Meter Blown

On this episode of BBC Hardtalk with Christine Lagarde, the current managing director of the IMF, the journalist who was interviewing her had this to say on the subject of Brexit (at around 11 minutes)…


“Are you comfortable with the idea that the IMF is now making statements which clearly play a huge political role in an internal, democratic, British debate? What right does the IMF have to play that sort of role?”

That is actually a reasonable question, but wait a minute, I think we need to use the hypocrisy meter again…mmm, seems like a high score.

Anyone who can stomach thinking back to their behaviour around the indyref time will know that the BBC didn’t seem to have such a problem groups intervening in that particular “internal, democratic, British debate“. In fact, they seemed to make a show of it every time someone wanted to stick an oar in.

Let’s have a brief look. This was a short search, have a look yourself and you will find many, many more…

What business is it of the USA?

BBC Obama

Or Spain?


BBC Spain

Should supermarkets really be trying to influence democratic votes?

BBC Supermarkets

What about Deutsche Bank? Are banks to dictate democratic processes?

BBC Deutsche Banl

And what about the IMF itself?


As I said earlier, I don’t believe that his question to Lagard was unfair, far from it, but I don’t recall Obama, Rajoy, Barroso, Deutsche Bank, the IMF and many more being told to keep their noses out of it back then. Or even being asked “what right they have” to give their opinion on it.


  1. To see double standards in play, you need look no further than the reporting on the President Obama and Prime Minister Cameron Joint Press Conference, in Brussels on 05Jun2014 (see from 25m38s in

    On the evening of Barack Obama’s comments, a lot was being read into his words “strong, robust, united and effective partner”. Absolutely clear backing for the UK unionist case, according to Mark Urban on BBC who was so excited by this that he seemed no to notice anything on Britain-EU. Sky’s reporting was enthusiastically right on the same message. Obama’s remarks on UK and Europe were hardly worth a mention.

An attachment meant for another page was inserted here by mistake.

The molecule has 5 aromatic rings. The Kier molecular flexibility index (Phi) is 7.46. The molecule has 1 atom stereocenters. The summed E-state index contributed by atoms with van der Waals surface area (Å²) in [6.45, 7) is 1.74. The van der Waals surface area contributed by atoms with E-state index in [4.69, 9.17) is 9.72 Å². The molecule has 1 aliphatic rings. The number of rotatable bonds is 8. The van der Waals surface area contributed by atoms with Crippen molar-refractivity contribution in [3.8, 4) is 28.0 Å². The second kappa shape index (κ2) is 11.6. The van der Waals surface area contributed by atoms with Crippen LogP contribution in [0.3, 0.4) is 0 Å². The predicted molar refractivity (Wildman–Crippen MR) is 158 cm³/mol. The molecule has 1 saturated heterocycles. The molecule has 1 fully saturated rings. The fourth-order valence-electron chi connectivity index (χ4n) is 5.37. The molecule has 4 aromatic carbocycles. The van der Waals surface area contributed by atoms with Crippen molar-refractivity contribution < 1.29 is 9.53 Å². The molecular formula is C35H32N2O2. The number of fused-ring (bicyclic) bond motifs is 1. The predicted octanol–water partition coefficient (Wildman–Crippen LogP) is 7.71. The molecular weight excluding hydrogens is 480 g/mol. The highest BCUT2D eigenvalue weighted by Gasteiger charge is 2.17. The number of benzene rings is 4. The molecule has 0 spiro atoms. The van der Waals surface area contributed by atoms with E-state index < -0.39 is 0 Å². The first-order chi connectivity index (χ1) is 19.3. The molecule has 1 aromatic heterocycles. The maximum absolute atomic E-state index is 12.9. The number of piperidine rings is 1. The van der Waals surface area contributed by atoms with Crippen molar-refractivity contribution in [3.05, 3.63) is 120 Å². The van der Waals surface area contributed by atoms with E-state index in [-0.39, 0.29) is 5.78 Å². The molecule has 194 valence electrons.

One might demur on this – “united” could be interpreted as united in purpose, in commitment to NATO etc, and if he had said, for example “united, strong Europe”, nobody would have imagined that to equate to more centralisation of government function in Brussels. His comments also included some qualifications. The observation “decisions .. to be made by the folks there” is such a trusim that he didn’t need to say it – so, its inclusion implies some emphasis. And “from the outside at least… pretty well” could be construed as saying no comment to how well things have worked from the inside. In short, his words could just about be spun in the opposite direction.

    On Sky’s press review, one guest, Anastasia de Waal, seemed to be going to mention some qualification to the general view – but we will never know because as soon as she seemed to be going off message from the thought that Obama had delivered a clear blow to the Yes campaign, she was interrupted, more than once, by Anna Botting insisting on what was the pretty clear message. Well, on the balance of probable intentions of Mr Obama, the mainstream intention might be right. But if there was any counter-opinion, I’d like to have heard it.

    Compared to what he said about Scotland-EU, Pres Obama’s remarks on Britain-EU were more unequivocal: “….it’s always encouraging for us to know that Great Britain has a seat at the table in the larger European project….. it’s also hard for me to imagine that it would be advantageous for Great Britain to be excluded from political decisions that have an enormous impact on its economic and political life.”

    Now, if commentators had at the time condemned Obama’s Britain-EU remarks as “interference” it might have looked rather obviously hypocritical to simultaneously warmly embrace and headline views on Scotland-UK which could be used to criticise the independence case. Since this was only Scotland, principles on external political views could be waived (just like civil service impartiality) provided these views fell in with the Westminster political consensus. Principles would be things that might come back into consideration as and when the issues are important to the UK as a whole.

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